Usually, Charles prefers to run alone but today he finds himself wishing he had a companion with him. Certain what he saw was a figment of his imagination, he is still freaked out. Just over halfway done with the run, he has never wanted to be further along than he did right now. Picking up the pace he tries to finish in record time but not for the usual reasons like pushing himself but because he wishes to be done. The sooner Charles is done with the run, the sooner he can put all this weirdness behind him. If things go his way, he’ll be able to salvage what he’s sure will be his worst time recorded in quite some time and he can do so without further incident.

But Charles Emerson wouldn’t be that lucky. Focusing on the sidewalk ahead, another shadowed figure walks into his path twenty paces from him. He had noticed its height before but now that he’s level with it, he sees just how tall it truly is. Charles stands six feet two inches and this thing towers over even him; it’s easily upwards of seven feet tall. Fed up with the molestation of his run and subsequent sanity Charles yells out “FUCK OFF,” trying to scare off the freak more than anything. The creature remains unfazed. A bizarre rapid clicking comes from the direction of his tormentor. The noise is so unhuman Charles doesn’t notice when the creature bends backwards at the knees once again and lunges, halving the distance between them.

Screaming with panic Charles put the brakes on, skidding to one knee and scrambling back to his feet darting for the opposite side of the street. But by the time he was back on his feet the creature had vanished again. Charles sprints off down the road at wild speeds leaving more of that clicking behind him.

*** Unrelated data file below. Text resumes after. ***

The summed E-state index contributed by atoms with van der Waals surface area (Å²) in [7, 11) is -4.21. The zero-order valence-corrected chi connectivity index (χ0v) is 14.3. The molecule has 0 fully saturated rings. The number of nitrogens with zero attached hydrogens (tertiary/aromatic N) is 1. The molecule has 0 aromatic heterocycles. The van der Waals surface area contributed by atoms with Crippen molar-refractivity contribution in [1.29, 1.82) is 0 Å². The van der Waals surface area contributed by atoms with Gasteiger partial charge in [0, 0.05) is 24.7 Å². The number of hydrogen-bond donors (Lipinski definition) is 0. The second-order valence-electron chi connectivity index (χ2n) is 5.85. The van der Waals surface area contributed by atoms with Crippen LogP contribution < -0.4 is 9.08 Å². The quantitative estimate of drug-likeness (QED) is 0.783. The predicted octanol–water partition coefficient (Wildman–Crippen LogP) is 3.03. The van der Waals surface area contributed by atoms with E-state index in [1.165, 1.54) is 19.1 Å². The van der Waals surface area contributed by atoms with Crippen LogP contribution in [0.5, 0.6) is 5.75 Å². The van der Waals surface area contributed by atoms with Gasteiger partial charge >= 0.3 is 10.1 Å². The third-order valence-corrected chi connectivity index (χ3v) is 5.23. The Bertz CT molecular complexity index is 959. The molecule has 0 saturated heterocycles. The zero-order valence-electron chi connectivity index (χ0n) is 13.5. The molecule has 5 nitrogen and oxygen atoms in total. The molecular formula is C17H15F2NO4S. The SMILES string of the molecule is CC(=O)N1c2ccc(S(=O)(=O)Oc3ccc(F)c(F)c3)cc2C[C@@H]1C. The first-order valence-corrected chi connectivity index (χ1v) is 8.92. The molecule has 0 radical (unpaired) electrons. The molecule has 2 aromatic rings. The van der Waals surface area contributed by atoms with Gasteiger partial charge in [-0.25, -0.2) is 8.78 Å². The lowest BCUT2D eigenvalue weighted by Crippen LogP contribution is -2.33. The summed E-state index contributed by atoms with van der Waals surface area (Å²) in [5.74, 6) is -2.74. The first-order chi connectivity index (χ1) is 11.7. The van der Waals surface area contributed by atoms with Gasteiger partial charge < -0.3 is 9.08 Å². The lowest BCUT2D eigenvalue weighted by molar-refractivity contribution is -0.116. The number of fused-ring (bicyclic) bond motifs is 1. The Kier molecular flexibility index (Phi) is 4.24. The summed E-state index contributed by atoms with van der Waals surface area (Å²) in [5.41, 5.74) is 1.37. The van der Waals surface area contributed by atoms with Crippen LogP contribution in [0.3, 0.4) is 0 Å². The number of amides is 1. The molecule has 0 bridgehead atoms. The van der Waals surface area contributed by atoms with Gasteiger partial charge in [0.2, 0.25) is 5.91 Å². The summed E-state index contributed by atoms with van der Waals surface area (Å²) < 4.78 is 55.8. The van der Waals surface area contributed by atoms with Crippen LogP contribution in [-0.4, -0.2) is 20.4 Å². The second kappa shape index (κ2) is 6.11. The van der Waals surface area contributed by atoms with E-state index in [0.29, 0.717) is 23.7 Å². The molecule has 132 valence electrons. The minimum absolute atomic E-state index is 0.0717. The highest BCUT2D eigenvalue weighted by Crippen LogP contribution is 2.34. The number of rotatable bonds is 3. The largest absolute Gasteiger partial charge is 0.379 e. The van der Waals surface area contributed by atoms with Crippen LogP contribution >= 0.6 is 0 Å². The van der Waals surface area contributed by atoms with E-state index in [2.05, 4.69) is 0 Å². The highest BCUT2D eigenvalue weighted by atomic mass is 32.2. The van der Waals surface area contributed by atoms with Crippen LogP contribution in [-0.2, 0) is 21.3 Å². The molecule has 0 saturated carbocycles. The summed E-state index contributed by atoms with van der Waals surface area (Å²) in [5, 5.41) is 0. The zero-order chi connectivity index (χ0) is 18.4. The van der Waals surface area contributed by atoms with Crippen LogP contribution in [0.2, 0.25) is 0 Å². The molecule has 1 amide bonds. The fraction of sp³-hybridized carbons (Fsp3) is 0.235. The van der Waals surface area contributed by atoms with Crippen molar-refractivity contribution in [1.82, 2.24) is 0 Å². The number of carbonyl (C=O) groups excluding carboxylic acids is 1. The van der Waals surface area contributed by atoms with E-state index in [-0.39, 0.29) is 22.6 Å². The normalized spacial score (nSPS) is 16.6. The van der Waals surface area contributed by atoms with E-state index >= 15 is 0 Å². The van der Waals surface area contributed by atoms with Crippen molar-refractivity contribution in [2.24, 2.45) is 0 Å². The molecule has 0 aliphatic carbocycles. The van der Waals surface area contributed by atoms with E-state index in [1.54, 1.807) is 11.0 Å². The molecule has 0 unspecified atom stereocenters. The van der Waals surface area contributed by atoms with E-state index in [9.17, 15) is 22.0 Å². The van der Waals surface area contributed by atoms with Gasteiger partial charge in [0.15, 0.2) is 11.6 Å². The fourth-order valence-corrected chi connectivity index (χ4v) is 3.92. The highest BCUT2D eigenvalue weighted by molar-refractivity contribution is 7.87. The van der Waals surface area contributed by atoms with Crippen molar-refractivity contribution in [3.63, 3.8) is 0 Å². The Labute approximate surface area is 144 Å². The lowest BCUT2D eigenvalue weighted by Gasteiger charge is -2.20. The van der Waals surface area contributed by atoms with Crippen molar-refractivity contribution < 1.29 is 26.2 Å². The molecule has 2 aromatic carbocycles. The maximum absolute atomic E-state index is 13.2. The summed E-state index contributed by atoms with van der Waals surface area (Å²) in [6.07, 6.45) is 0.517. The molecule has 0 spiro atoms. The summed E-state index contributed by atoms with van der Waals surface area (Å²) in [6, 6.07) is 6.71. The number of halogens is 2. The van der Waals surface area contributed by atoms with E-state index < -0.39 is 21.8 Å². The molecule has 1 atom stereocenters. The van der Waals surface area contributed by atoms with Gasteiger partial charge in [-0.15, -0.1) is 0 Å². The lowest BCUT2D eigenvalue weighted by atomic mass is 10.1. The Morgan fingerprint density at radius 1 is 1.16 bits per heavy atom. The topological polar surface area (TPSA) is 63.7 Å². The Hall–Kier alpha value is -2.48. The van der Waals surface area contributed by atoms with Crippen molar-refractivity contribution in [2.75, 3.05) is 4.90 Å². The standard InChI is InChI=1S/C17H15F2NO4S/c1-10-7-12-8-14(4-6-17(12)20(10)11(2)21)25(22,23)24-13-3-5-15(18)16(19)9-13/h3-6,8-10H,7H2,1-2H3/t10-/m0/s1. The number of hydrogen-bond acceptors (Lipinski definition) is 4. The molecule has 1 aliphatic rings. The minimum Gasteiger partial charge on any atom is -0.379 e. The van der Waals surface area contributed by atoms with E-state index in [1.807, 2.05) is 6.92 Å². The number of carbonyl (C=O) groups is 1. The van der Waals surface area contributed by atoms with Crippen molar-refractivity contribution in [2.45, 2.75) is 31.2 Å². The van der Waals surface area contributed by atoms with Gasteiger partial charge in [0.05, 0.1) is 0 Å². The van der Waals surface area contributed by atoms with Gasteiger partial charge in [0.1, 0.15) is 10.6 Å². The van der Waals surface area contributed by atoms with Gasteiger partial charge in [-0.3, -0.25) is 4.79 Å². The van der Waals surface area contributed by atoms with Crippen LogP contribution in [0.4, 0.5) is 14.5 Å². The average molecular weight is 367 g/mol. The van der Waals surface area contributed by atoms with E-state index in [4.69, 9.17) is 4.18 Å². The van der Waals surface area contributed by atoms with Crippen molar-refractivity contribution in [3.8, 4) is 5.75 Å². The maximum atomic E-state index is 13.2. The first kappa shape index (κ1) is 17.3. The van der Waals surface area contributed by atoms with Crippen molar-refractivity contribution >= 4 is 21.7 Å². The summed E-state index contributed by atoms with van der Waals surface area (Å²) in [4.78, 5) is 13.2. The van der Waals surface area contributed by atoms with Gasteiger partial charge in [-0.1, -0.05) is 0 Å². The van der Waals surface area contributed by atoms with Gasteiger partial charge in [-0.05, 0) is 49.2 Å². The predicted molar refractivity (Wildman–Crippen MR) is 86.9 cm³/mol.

Without consciously choosing to do so Charles continues along his normal route, barely slowing to sneak peeks back where he’d just come from. The sinking feeling in his gut presents itself when Charles catches sight of two of those things standing no less than thirty feet behind. Their heads are cocked, those weird backwards knees poised, and the arms outstretched as if ready to tackle. For the first time Charles recognizes each hand is equipped with three long skinny claw-like fingers and a matching thumb. His attention is on the freaks slowly making up ground from behind, causing him to miss what obstructs his path until he is crashing into it. The collision sends Charles and the creature tumbling through the cold dew-covered grass on the front lawn of some mansion. Breathing heavy and bruised, Charles Emerson sits up from the wet grass. He notices the two pursuers have disappeared and the one he collided with lies motionless on the lawn before him. For a fraction of a moment Charles thinks his collision victim is another human and even begins to apologize before he gets a good look at the thing.

The creature’s leathery skin is a deep midnight purple and has hard armor-like carapace growing from it. Its gaping maw is edged by razor-sharp teeth, framing a long proboscis jutting this way and that, prodding the air as if searching for Charles himself. The mammoth of its heaping mass seems to be unconscious or at very least incapacitated. Charles stands over the creature with a fleeting look of curiosity that fades into disgust. Shaking off his confusion and remaining soreness from the collision he turns to run away, leaving what remains of his bravery and the sprawling beast in the rear view.